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ABSTRACT: The author found that higher transcribability, better flow property, higher stiffness, lower birefringence, and lower water absorption, while maintaining transparency, were created by the addition of a small amount of antiplasticizer to a conventional bisphenol A backboned polycarbonate (PC) for an injection molded optical disk substrate. At ODS 2001 (M. Ueda, Proc. SPIE, vol. 4342, p. 39, 2002), it was shown that addition of m-tPh (meta-terphenyl) to PC resulted in the excellent performance described above. This technology would be advantageous for production of optical disk substrates without significant increase in material cost. However, such an additive may act as an impurity for an extra pure PC, which may cause poor signal quality. If the additive acts like an impurity, white spots are generated inside the polycarbonate substrate and the transmittance is depressed. In this paper, the author investigated life test performance for substrates made from PC with m-tPh addition. Also, the improved surface hardness induced by m-tPh addition was demonstrated. This nature is preferable for a transparent thin cover layer, since it can avoid a scratch marks. Finally, the ideal viscoelastic property behavior for a resin to achieve higher transcribability, lower birefringence, and lower tilt angle, is proposed.Optical Memory and Optical Data Storage Topical Meeting, 2002. International Symposium on; 02/2002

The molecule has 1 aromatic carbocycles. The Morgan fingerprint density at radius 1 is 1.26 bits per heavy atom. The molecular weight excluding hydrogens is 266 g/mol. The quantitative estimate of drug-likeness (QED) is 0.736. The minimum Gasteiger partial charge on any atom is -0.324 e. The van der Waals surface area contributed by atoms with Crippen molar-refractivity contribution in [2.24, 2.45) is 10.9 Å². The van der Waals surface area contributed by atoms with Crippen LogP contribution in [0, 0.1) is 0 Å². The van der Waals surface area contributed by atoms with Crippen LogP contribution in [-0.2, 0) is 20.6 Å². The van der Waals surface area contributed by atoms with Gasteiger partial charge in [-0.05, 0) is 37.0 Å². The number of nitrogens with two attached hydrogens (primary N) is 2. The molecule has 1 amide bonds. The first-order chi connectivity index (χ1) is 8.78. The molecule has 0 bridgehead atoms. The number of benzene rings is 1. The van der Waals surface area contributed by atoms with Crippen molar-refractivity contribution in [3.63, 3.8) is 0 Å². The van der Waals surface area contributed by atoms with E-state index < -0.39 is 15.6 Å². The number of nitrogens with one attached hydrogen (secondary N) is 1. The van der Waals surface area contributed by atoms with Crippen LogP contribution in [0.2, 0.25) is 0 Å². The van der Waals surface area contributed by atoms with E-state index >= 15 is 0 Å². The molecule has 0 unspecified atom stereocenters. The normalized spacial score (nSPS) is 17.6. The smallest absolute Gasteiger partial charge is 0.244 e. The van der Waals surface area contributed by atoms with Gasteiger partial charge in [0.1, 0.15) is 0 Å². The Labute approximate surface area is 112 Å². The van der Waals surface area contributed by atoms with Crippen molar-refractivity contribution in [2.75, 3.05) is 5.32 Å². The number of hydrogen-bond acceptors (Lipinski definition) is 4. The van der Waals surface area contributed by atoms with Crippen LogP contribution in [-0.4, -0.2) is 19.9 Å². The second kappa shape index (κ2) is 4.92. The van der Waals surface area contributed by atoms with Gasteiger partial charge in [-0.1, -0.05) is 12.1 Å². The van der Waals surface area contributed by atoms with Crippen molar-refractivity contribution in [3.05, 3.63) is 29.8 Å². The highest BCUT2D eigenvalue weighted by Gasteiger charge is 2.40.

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ABSTRACT: To assess the correlation between age, body mass index, systolic and diastolic blood pressure (BP), triglycerides, high-density lipoprotein (HDL), and fasting blood glucose (FBG) and the serum prostate-specific antigen (PSA) level and to determine the significant factors for predicting the serum PSA level in men with a low risk of prostate cancer. A total of 38 356 healthy male employees of the Korea Electric Power Corporation who were <60 years old and had a serum PSA level of <4 ng/mL were enrolled in this study from January 2002 to December 2006. Their BP, body weight, and body height were measured, and biochemical analyses of FBG, triglycerides, HDL, and serum PSA were performed. The mean age +/- standard deviation was 44.38 +/- 7.90 years; the mean serum PSA level was 0.89 +/- 0.51 ng/mL; and the incidence of metabolic syndrome was 25.8%. On univariate analysis, significant correlations were noted between the serum PSA level and body mass index, diastolic BP, HDL, and FBG (P < .05). Multiple logistic regression analyses using 4 percentiles (10th, 25th, 75th, and 90th percentile) of the serum PSA level revealed trends for a positive association between older age and diastolic BP and the serum PSA level. The body mass index, HDL, and FBG correlated negatively with the serum PSA level. These results suggest that the serum PSA level is significantly influenced by age and some components of the metabolic syndrome (obesity, diastolic BP, HDL, and FBG).Urology 09/2008; 72(4):749-54; discussion 754-5. DOI:10.1016/j.urology.2008.01.084 · 2.13 Impact Factor